Don't miss

Replay


LATEST SHOWS

MEDIAWATCH

Trump backtracks on Russian meddling

Read more

THE DEBATE

Collusion? Backlash after Trump praises Putin in Helsinki

Read more

FOCUS

Is French oak under threat?

Read more

ENCORE!

Questions of gender take centre stage at Avignon’s theatre festival

Read more

IN THE PRESS

Street party, not a wake: Croatian football fans welcome home team

Read more

BUSINESS DAILY

UK looks to calm Brexit fears at Farnborough Airshow

Read more

EYE ON AFRICA

Nigeria: Army denies reports of missing soldiers after Boko Haram attacks

Read more

FOCUS

Despite economic blockade and corruption scandals, Qatar prepares for its 2022 World Cup

Read more

ENCORE!

Beatmaker & singer Estère brings her musical melting pot to Afropunk Paris

Read more

Trump slaps sanctions on Venezuela's 'bitcoin'

© AFP | Venezuela's President Nicolas Maduro is launching a new oil-backed cryptocurrency called "Petro," but Washington is blocking its use by US firms or citizens

WASHINGTON (AFP) -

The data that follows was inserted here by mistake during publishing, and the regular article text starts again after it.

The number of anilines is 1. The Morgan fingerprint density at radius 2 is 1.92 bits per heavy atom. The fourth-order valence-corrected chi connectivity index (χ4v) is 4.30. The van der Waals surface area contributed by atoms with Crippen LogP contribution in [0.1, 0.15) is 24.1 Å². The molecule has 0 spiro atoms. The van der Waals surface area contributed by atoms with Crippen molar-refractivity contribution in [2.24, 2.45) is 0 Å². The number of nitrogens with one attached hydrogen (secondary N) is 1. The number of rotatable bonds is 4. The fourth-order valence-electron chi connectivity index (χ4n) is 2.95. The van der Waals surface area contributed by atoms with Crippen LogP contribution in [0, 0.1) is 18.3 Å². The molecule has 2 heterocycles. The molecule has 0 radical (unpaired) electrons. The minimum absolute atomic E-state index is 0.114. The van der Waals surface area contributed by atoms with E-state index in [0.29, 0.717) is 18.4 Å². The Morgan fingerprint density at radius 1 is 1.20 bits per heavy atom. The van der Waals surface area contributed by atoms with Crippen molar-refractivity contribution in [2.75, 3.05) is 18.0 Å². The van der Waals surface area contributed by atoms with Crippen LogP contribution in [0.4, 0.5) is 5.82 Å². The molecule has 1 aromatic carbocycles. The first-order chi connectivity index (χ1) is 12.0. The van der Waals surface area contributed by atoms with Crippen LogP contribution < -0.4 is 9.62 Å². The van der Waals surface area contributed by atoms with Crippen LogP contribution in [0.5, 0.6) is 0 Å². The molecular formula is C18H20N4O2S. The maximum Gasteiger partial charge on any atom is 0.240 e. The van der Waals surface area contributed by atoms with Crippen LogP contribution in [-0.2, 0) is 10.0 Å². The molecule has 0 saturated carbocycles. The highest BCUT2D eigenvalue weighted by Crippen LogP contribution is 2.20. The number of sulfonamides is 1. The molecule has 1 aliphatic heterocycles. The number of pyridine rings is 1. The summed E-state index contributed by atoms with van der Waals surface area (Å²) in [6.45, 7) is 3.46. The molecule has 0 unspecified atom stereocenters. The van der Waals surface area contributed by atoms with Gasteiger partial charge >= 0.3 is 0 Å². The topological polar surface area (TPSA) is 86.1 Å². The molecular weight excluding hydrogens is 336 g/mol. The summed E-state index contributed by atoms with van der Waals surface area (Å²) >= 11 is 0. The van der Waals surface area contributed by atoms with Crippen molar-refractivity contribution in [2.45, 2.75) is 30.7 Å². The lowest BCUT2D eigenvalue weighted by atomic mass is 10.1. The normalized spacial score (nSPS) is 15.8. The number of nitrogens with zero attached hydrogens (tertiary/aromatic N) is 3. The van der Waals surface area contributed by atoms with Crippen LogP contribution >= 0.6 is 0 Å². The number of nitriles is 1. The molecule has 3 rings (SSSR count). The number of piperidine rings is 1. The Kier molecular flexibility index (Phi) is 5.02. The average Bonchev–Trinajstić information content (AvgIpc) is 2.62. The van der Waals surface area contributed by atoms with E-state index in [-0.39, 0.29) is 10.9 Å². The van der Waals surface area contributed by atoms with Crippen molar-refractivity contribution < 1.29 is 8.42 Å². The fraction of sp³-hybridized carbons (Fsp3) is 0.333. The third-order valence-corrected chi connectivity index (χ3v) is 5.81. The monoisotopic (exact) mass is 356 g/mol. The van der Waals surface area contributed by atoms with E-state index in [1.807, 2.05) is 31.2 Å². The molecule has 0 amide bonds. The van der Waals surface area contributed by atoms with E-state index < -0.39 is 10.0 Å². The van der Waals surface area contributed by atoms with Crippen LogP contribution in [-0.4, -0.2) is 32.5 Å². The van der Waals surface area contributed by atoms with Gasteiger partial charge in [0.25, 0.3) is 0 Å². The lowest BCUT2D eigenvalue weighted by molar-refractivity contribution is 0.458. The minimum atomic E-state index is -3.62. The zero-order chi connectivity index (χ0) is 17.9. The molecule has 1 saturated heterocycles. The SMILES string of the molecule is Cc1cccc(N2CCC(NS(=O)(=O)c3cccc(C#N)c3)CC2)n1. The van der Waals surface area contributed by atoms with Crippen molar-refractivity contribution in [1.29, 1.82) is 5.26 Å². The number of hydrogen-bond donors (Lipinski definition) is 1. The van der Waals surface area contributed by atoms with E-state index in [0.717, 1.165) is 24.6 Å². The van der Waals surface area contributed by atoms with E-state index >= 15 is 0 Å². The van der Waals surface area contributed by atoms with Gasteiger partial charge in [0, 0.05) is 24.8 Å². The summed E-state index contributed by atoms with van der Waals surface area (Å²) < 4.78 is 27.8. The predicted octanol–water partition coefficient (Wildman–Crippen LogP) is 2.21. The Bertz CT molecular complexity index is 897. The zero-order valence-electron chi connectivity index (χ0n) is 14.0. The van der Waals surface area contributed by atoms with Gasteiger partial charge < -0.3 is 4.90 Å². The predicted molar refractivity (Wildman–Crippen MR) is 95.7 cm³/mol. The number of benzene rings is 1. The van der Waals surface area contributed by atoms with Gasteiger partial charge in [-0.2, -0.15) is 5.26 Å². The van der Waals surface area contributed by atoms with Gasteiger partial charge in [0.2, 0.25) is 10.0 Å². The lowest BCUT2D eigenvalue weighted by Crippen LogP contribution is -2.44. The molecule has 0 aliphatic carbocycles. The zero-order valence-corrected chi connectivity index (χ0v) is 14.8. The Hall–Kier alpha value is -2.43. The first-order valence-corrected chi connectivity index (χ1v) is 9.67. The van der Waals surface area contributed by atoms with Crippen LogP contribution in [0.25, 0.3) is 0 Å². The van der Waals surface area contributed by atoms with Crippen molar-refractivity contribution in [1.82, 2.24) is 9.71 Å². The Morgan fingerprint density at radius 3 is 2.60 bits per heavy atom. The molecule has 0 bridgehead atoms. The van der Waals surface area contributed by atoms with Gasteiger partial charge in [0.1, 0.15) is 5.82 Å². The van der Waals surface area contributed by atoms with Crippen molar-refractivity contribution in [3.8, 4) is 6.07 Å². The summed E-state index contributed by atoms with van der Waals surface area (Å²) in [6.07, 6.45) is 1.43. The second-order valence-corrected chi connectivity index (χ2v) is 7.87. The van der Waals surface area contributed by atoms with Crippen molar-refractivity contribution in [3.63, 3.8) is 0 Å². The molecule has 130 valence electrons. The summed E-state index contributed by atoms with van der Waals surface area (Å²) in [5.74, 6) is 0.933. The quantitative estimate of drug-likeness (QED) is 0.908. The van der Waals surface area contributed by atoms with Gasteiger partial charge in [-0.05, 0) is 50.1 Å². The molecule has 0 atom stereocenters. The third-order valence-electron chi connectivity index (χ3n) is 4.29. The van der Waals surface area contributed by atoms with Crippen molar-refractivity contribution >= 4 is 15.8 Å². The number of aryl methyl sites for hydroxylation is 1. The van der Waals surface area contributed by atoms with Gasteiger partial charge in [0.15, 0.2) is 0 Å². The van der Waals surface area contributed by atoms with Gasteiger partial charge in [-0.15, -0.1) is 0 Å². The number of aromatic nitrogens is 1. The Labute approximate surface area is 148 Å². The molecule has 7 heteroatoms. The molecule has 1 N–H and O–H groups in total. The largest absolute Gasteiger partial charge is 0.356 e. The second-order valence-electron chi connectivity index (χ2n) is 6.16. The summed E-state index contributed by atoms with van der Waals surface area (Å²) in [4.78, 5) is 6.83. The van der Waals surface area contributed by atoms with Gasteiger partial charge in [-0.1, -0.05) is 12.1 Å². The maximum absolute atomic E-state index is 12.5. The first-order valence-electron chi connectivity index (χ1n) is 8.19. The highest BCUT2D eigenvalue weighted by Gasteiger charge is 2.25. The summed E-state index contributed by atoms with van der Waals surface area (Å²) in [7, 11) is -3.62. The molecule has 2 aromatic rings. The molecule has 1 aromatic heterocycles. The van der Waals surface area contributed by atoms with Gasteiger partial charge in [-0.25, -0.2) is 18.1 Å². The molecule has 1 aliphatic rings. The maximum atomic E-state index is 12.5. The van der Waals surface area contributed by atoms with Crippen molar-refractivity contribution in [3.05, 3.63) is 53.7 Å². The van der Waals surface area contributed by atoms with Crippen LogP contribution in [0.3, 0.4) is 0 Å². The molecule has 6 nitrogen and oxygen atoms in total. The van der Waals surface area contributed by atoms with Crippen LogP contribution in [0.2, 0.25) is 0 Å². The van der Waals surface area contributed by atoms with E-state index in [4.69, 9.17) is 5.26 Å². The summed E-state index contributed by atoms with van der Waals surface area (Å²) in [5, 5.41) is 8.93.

US President Donald Trump on Monday barred US firms and citizens from dealing in Venezuela's new cryptocurrency.

Trump issued an executive order proscribing "all transactions related to" the new currency, which is designed to make up for a massive government cash crisis.

The Latin American country -- which has the world's largest proven oil reserves -- said a pre-sale for 38.4 million "Petro" units out of a total 100 million would take place between February 20 and March 19.

Trump said the currency represented an "attempt to circumvent US sanctions."

Caracas has been keen to tie the currency to the country's oil reserves in a bid to convince investors to pitch in, but financial experts are unsure of the link.

Venezuela is struggling to restructure its external debt, estimated at around $150 billion.

The battle between Washington and Venezuela over the currency could have a profound impact on other nations' moves to adopt cryptocurrencies to avoid sanctions.

Russia is among those considering developing a digital currency.

Authorities from Japan to Britain have been struggling with how to regulate the new currencies, which makes doing business easier but could be open to abuse.

© 2018 AFP